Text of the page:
New York Pro Bono Scholars Program
RWU Law is proud to participate in the New York Pro Bono Scholars Program (NYPBSP), a program in New York State for qualifying third year law students. Third year law students can spend 12 weeks of their final spring semester in law school providing full-time pro bono legal assistance to low-income people while participating in a required 2-credit weekly seminar. In exchange, these students will be permitted to take the New York Bar Exam in February of their third year of law school and, assuming a passing score as well as successful completion of the New York Pro Bono Scholars Program and all graduation requirements, be admitted to practice as a member of the New York Bar or the Bar of any Uniform Bar Exam jurisdiction, as soon as possible after completion of the program. Participation, Pro Bono placements and supervising attorneys must be approved by RWU Law. New York Pro Bono Scholars will be able to participate in graduation ceremonies in May but will receive their diplomas in June.
Please refer to the New York Pro Bono Scholars Guide for a complete description of the requirements of the program and the kinds of pro bono work that are eligible. Please note, however, that not all pro bono work that is eligible under the program will also comply with RWU Law’s program requirements. Because the RWU Law program requires enrollment in a special section of the Public Interest Clinical Externship, placements in private law firms and corporate counsel offices will not qualify, nor will work in a law school clinic.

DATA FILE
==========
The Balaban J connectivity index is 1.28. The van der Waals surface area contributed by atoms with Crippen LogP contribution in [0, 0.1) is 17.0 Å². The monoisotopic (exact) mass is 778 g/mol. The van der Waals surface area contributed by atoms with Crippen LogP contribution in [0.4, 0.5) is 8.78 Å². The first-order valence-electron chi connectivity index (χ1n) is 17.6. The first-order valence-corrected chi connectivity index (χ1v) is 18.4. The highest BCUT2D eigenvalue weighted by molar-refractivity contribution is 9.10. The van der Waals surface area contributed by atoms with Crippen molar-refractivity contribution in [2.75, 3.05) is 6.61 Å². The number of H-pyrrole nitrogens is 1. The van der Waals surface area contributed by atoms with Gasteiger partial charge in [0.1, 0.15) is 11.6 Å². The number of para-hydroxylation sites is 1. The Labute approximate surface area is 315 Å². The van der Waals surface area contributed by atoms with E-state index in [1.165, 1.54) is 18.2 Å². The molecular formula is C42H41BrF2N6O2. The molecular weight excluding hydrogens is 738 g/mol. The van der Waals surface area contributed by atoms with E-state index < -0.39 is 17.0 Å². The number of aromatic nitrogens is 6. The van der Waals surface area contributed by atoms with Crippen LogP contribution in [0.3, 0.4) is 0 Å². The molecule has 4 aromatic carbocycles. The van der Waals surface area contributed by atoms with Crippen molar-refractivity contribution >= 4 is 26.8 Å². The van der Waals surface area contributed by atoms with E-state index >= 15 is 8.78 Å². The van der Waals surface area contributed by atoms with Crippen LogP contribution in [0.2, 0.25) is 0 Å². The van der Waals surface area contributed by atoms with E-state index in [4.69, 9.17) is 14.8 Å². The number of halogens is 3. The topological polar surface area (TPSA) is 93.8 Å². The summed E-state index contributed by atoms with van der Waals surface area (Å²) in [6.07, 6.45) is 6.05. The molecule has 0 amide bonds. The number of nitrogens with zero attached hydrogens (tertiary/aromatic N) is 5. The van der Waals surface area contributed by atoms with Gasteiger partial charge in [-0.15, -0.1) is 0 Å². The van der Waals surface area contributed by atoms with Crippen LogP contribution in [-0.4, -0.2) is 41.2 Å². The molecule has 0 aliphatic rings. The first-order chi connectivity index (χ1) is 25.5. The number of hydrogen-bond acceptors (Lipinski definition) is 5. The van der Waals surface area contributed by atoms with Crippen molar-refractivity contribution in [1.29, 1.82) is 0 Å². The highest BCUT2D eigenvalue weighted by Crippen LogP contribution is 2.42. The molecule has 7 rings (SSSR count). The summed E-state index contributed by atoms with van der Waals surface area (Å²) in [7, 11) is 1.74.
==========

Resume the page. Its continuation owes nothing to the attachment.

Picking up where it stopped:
Please also review the New York State Unified Court System’s Pro Bono Scholars Program website.
If you have any questions about the program’s requirements or need assistance determining if the program is right for you, please contact Andy Horwitz, Assistant Dean for Experiential Education, at firstname.lastname@example.org.
To be considered for the NYPBSP, any interested student must submit a Pro Bono Scholars Application during the Clinic and Clinical Externship application period held during the spring semester of his or her second year.